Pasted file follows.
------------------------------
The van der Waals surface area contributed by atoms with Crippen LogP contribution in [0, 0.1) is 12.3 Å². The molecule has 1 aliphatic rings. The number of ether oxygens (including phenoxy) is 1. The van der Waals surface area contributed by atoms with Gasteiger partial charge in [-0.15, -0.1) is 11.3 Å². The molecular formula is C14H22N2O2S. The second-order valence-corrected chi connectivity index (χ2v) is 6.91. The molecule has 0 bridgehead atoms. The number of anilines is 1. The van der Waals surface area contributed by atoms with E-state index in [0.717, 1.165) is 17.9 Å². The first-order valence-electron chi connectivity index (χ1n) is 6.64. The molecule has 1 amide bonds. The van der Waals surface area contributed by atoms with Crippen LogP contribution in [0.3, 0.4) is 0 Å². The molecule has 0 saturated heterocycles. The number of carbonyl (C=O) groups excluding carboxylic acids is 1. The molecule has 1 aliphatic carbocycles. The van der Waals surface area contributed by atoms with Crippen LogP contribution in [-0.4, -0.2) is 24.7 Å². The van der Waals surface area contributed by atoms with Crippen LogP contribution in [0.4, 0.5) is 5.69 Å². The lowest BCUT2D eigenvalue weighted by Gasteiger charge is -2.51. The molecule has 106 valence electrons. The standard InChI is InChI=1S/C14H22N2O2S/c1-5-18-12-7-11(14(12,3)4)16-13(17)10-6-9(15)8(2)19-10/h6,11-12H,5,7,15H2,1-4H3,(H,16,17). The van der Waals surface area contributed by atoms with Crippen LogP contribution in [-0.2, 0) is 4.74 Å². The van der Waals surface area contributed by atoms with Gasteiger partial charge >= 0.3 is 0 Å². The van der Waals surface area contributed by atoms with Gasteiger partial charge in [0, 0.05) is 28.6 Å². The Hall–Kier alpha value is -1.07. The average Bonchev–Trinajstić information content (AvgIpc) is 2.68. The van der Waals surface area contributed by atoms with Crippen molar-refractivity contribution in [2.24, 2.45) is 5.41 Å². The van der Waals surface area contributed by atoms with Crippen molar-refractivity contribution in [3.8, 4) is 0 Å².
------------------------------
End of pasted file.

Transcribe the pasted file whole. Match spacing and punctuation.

The van der Waals surface area contributed by atoms with Crippen LogP contribution in [0, 0.1) is 12.3 Å². The molecule has 1 aliphatic rings. The number of ether oxygens (including phenoxy) is 1. The van der Waals surface area contributed by atoms with Gasteiger partial charge in [-0.15, -0.1) is 11.3 Å². The molecular formula is C14H22N2O2S. The second-order valence-corrected chi connectivity index (χ2v) is 6.91. The molecule has 0 bridgehead atoms. The number of anilines is 1. The van der Waals surface area contributed by atoms with E-state index in [0.717, 1.165) is 17.9 Å². The first-order valence-electron chi connectivity index (χ1n) is 6.64. The molecule has 1 amide bonds. The van der Waals surface area contributed by atoms with Crippen LogP contribution in [0.3, 0.4) is 0 Å². The molecule has 0 saturated heterocycles. The number of carbonyl (C=O) groups excluding carboxylic acids is 1. The molecule has 1 aliphatic carbocycles. The van der Waals surface area contributed by atoms with Crippen LogP contribution in [-0.4, -0.2) is 24.7 Å². The van der Waals surface area contributed by atoms with Crippen LogP contribution in [0.4, 0.5) is 5.69 Å². The lowest BCUT2D eigenvalue weighted by Gasteiger charge is -2.51. The molecule has 106 valence electrons. The standard InChI is InChI=1S/C14H22N2O2S/c1-5-18-12-7-11(14(12,3)4)16-13(17)10-6-9(15)8(2)19-10/h6,11-12H,5,7,15H2,1-4H3,(H,16,17). The van der Waals surface area contributed by atoms with Crippen LogP contribution in [-0.2, 0) is 4.74 Å². The van der Waals surface area contributed by atoms with Gasteiger partial charge >= 0.3 is 0 Å². The van der Waals surface area contributed by atoms with Gasteiger partial charge in [0, 0.05) is 28.6 Å². The Hall–Kier alpha value is -1.07. The average Bonchev–Trinajstić information content (AvgIpc) is 2.68. The van der Waals surface area contributed by atoms with Crippen molar-refractivity contribution in [2.24, 2.45) is 5.41 Å². The van der Waals surface area contributed by atoms with Crippen molar-refractivity contribution in [3.8, 4) is 0 Å².